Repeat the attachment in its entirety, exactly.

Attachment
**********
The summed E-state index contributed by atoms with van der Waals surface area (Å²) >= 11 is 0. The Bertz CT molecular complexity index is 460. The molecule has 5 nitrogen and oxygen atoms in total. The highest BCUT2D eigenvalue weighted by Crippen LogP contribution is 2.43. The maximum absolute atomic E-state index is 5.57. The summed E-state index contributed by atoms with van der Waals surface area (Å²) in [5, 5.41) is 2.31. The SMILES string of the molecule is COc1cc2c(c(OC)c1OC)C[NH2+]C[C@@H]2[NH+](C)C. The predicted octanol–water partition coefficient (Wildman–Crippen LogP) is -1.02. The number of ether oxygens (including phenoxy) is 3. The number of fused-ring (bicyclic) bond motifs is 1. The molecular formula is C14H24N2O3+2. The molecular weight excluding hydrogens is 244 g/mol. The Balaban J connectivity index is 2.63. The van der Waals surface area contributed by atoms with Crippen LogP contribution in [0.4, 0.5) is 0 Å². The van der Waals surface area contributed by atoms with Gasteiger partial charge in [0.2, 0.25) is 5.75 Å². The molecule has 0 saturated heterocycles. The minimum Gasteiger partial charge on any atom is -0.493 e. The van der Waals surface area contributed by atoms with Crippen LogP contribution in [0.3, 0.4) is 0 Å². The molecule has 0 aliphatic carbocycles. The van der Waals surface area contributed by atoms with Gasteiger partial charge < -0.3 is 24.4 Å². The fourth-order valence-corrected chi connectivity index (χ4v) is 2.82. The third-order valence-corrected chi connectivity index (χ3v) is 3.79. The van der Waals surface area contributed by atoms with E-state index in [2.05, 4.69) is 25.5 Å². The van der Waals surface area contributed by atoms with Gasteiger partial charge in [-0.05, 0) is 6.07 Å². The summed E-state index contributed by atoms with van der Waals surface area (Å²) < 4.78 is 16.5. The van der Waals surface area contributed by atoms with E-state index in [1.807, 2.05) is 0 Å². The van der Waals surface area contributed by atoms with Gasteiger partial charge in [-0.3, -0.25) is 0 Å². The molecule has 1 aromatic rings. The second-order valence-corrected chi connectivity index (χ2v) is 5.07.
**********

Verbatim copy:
The summed E-state index contributed by atoms with van der Waals surface area (Å²) >= 11 is 0. The Bertz CT molecular complexity index is 460. The molecule has 5 nitrogen and oxygen atoms in total. The highest BCUT2D eigenvalue weighted by Crippen LogP contribution is 2.43. The maximum absolute atomic E-state index is 5.57. The summed E-state index contributed by atoms with van der Waals surface area (Å²) in [5, 5.41) is 2.31. The SMILES string of the molecule is COc1cc2c(c(OC)c1OC)C[NH2+]C[C@@H]2[NH+](C)C. The predicted octanol–water partition coefficient (Wildman–Crippen LogP) is -1.02. The number of ether oxygens (including phenoxy) is 3. The number of fused-ring (bicyclic) bond motifs is 1. The molecular formula is C14H24N2O3+2. The molecular weight excluding hydrogens is 244 g/mol. The Balaban J connectivity index is 2.63. The van der Waals surface area contributed by atoms with Crippen LogP contribution in [0.4, 0.5) is 0 Å². The van der Waals surface area contributed by atoms with Gasteiger partial charge in [0.2, 0.25) is 5.75 Å². The molecule has 0 saturated heterocycles. The minimum Gasteiger partial charge on any atom is -0.493 e. The van der Waals surface area contributed by atoms with Crippen LogP contribution in [0.3, 0.4) is 0 Å². The molecule has 0 aliphatic carbocycles. The van der Waals surface area contributed by atoms with Gasteiger partial charge < -0.3 is 24.4 Å². The fourth-order valence-corrected chi connectivity index (χ4v) is 2.82. The third-order valence-corrected chi connectivity index (χ3v) is 3.79. The van der Waals surface area contributed by atoms with E-state index in [2.05, 4.69) is 25.5 Å². The van der Waals surface area contributed by atoms with Gasteiger partial charge in [-0.05, 0) is 6.07 Å². The summed E-state index contributed by atoms with van der Waals surface area (Å²) < 4.78 is 16.5. The van der Waals surface area contributed by atoms with E-state index in [1.807, 2.05) is 0 Å². The van der Waals surface area contributed by atoms with Gasteiger partial charge in [-0.3, -0.25) is 0 Å². The molecule has 1 aromatic rings. The second-order valence-corrected chi connectivity index (χ2v) is 5.07.